The Health Equity Fund (HEF) system, part of H-EQIP, now supports free access to almost 2.9 cases, including 2.58 million outpatient visits, approximately 159,000 hospital admissions, over 76,000 emergency care cases and 37,500 cases of delivery per year for the poorest people in Cambodia, nationwide and across all public health facilities in the country. Payments for these services, as well as performance-based grants to health facilities, are deposited electronically and in a timely manner into health facilities’ bank accounts. This has changed the empowerment and accountability paradigm, where additional resource availability has facilitated facility-level decision-making and ensured vital funding for maintenance of equipment and infrastructure and for dealing with unexpected shortages of drugs and consumables. In 2018, the HEF system was expanded to include informal workers, and in 2019, it began provided cash transfers to poor families to support the first 1,000 days of life starting from pregnancy until a child is about two years old.

    Through the Voice and Action Project, the World Bank and other development partners are supporting NGOs to improve the quality of service delivery by Commune Councils, Health Centers, and primary schools. The Implementation Plan for Social Accountability (ISAF) currently covers 75% of Cambodia’s provinces, 62% of districts and 56% of communes. ISAF covers 572 out of 1,191 health centers across the country and 1,422 out of Cambodia’s 7,000 primary schools. It also hires more than 3,650 Community Accountability Facilitators to help mobilize their communities to learn about public services, provide feedback to service providers, and take action to improve service quality. By the end of 2017, more than 11,280 Joint Accountability Action Plans (JAAPs) were developed by service providers and community members and 64% of JAAPs’ activities have been implemented to improve public service delivery.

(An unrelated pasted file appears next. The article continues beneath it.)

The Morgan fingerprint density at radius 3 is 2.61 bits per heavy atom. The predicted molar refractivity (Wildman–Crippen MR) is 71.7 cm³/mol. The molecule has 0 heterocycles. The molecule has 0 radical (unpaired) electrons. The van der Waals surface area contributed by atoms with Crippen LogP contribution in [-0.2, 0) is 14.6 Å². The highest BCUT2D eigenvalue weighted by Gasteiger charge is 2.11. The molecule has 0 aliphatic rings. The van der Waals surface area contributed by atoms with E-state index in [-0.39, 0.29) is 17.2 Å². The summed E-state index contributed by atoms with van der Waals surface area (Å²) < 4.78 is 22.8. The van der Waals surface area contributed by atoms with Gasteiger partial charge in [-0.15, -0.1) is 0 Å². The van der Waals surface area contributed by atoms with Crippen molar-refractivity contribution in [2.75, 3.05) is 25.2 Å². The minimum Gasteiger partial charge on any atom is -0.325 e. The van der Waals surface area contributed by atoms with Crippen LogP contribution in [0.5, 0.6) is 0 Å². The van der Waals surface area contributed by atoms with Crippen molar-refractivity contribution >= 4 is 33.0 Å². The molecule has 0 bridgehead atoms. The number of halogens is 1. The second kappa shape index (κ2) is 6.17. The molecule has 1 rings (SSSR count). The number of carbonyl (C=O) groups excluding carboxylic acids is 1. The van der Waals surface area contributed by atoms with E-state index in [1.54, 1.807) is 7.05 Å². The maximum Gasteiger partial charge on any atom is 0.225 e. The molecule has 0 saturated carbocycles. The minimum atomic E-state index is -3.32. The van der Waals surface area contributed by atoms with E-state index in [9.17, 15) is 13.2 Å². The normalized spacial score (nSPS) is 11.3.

The World Bank has supported the government to improve regulations and policy reforms in the water and sanitation sector. After a two-year pilot of decentralized rural sanitation service delivery, the World Bank continued to provide technical assistance to 15 districts in three provinces. By December 2019, nearly 54,000 households in the targeted districts had gained access to improved sanitation, representing an eight-percentage point increase per year. The Bank-financed Water Supply and Sanitation Improvement Project is also supporting investment in water supply in lagging areas and in improving wastewater collection and management in Siem Reap city.

    In the water resources management sector, the World Bank-supported Mekong Integrated Water Resource Management Project has supported the government in establishing the key foundation for effective water resources and fishery management. So far, 70 community fisheries have been established, 100 engine boats and related equipment have been distributed to Community Fisheries, and 330 out of 500 poor families have received a small grant to help diversify their sources of livelihoods.  The project has also established hydrological and meteorological monitoring stations, developed water resource modeling and river basin profiles, and constructed water resources monitoring facilities.

    In the transport sector, the World Bank-financed Road Asset Management Project (RAMP) helped rehabilitate 470 kilometers of Cambodia’s national and provincial road network with improved climate resilience and road safety. As a result, travel time has been reduced from 2 hours to 1.6 hours per 100 kilometers. The project also helped to strengthen capacity in the Ministry of Public Works and Transport in road asset management planning, budgeting and routine and periodic road maintenance.